(SportsNetwork.com) - Roles are reversed a bit this week in Pittsburgh as the traditional powerhouse Steelers are in the cellar of the AFC North while the normally hard-luck Detroit Lions are alone atop the NFC North.
Pittsburgh has taken three straight over the Lions and 11 of 13 overall. However, it's been nearly 60 years since Detroit has won in Western Pennsylvania. Dating back to 1966, the Steelers have won eight consecutive times over the Lions in the Steel City, and you have to go back another 11 years for Detroit's last victory there, a 31-28 triumph back on Nov. 13, 1955.
Ben Roethlisberger was born 27 years after the Lions' last win in his town and the current Steelers quarterback has never lost to Detroit (2-0). Big Ben has done a lot of winning in recent seasons, though, and earned his 90th career victory in just his 135th start last week, the fifth-fastest to that mark in the Super Bowl era.
Roethlisberger threw a touchdown pass and the Pittsburgh defense rebounded from one of the worst performances in franchise history as the Steelers earned a 23-10 win over the Buffalo Bills at Heinz Field.
Pittsburgh was coming off a 55-31 shellacking at New England, with the Patriots' points and yardage (610) total marking the highest allowed by the Steelers in their history.
Facing Buffalo rookie quarterback EJ Manuel proved to be the remedy for the unit, however.
Roethlisberger, meanwhile, shook off an interception on the game's opening drive to throw for 204 yards on 18-of-30 passing. Rookie running back Le'Veon Bell added a rushing touchdown for the 3-6 Steelers, who are a game back of both Baltimore and Cleveland in the AFC North and 2 1/2 south of division- leading Cincinnati.
"Yes, it really was. It's what they're capable of and it's the type of men we have," Pittsburgh head coach Mike Tomlin said when asked if he expected this kind of bounce-back performance from his club.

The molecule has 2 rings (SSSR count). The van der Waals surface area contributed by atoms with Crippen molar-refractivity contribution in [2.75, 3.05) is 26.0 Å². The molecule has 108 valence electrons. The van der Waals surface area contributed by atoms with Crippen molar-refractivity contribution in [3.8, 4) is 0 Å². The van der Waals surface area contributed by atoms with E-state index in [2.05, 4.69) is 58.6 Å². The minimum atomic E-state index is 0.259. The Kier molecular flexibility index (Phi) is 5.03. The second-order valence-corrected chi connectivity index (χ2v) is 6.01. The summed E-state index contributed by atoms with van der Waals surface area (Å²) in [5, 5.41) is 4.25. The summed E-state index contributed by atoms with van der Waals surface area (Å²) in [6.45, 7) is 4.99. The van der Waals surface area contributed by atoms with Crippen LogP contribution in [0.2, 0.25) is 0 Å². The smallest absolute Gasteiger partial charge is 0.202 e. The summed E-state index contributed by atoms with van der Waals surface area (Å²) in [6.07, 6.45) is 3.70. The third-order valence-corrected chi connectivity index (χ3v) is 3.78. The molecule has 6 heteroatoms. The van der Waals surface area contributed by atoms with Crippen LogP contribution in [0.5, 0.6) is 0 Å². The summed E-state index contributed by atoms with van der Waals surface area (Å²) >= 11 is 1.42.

Things figure to be far tougher this week against Matthew Stafford and the high-powered Lions, who took over sole possession on first place in the NFC North last week when Calvin Johnson caught two touchdowns in the second half to lift Detroit over the Chicago Bears, 21-19, at Soldier Field.
Stafford passed for just 219 yards on 18-of-35 attempts with an interception, but did have three touchdown passes as the Lions came out of the bye week with their second straight win.
The triumph coupled with Green Bay's loss to Philadelphia on Sunday gave Detroit a one-game lead over both the Packers and Bears for the top spot in the division.
"The guys are happy in there, but we're not satisfied," said Stafford.
Johnson finished the game with six catches for 83 yards and his second touchdown catch was the 63rd of his career, passing Herman Moore to set the Detroit record for most touchdown catches.
Reggie Bush had 105 yards on 14 carries, and caught three passes for eight yards for Detroit, which won both games against the Bears this season. Brandon Pettigrew added five catches for 70 yards in the win.
"We weren't the best on offense, but we didn't have to be," said Detroit head coach Jim Schwartz. "We just have to score one more point than the opponent."
WHAT TO WATCH FOR
When it comes to football, perhaps no city is as well versed in the soft bigotry of low expectations as Detroit. Lions fans are always waiting for the other shoe to drop -- especially in Green Bay, Chicago or Minneapolis -- but things are beginning to change.
Hindsight is now telling us that if you pick in that top five of the NFL Draft consistently, you'll probably accumulate enough difference makers to make a postseason run every now and again, and the Lions are doing exactly that.
It seems like Detroit has been picking in the top 10 of the NFL draft forever and few teams across the NFL can match what the Lions roll out on Sundays.
Four players on Detroit's roster were picked by Detroit in the top five overall -- Johnson (No. 2 in 2007), Stafford (No. 1 in 2009), defensive end Ndamukong Suh (No. 2 in 2010) and defensive end Ziggy Ansah (No. 5 in 2013).